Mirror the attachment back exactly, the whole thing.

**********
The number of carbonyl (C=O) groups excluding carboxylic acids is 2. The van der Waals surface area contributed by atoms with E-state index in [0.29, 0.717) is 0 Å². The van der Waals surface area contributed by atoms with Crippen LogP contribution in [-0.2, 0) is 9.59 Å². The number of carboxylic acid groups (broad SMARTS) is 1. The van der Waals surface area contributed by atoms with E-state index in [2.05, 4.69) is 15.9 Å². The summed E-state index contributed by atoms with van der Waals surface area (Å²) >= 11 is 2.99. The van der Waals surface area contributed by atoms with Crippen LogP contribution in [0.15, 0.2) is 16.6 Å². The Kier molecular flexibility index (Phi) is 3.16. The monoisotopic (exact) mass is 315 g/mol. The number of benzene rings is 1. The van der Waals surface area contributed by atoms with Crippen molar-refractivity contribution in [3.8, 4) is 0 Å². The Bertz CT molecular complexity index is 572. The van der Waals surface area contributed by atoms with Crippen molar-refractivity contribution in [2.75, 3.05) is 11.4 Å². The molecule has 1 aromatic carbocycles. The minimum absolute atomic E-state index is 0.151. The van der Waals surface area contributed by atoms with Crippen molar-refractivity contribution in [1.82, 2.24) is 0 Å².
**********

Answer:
The number of carbonyl (C=O) groups excluding carboxylic acids is 2. The van der Waals surface area contributed by atoms with E-state index in [0.29, 0.717) is 0 Å². The van der Waals surface area contributed by atoms with Crippen LogP contribution in [-0.2, 0) is 9.59 Å². The number of carboxylic acid groups (broad SMARTS) is 1. The van der Waals surface area contributed by atoms with E-state index in [2.05, 4.69) is 15.9 Å². The summed E-state index contributed by atoms with van der Waals surface area (Å²) >= 11 is 2.99. The van der Waals surface area contributed by atoms with Crippen LogP contribution in [0.15, 0.2) is 16.6 Å². The Kier molecular flexibility index (Phi) is 3.16. The monoisotopic (exact) mass is 315 g/mol. The number of benzene rings is 1. The van der Waals surface area contributed by atoms with Crippen molar-refractivity contribution in [3.8, 4) is 0 Å². The Bertz CT molecular complexity index is 572. The van der Waals surface area contributed by atoms with Crippen molar-refractivity contribution in [2.75, 3.05) is 11.4 Å². The molecule has 1 aromatic carbocycles. The minimum absolute atomic E-state index is 0.151. The van der Waals surface area contributed by atoms with Crippen molar-refractivity contribution in [1.82, 2.24) is 0 Å².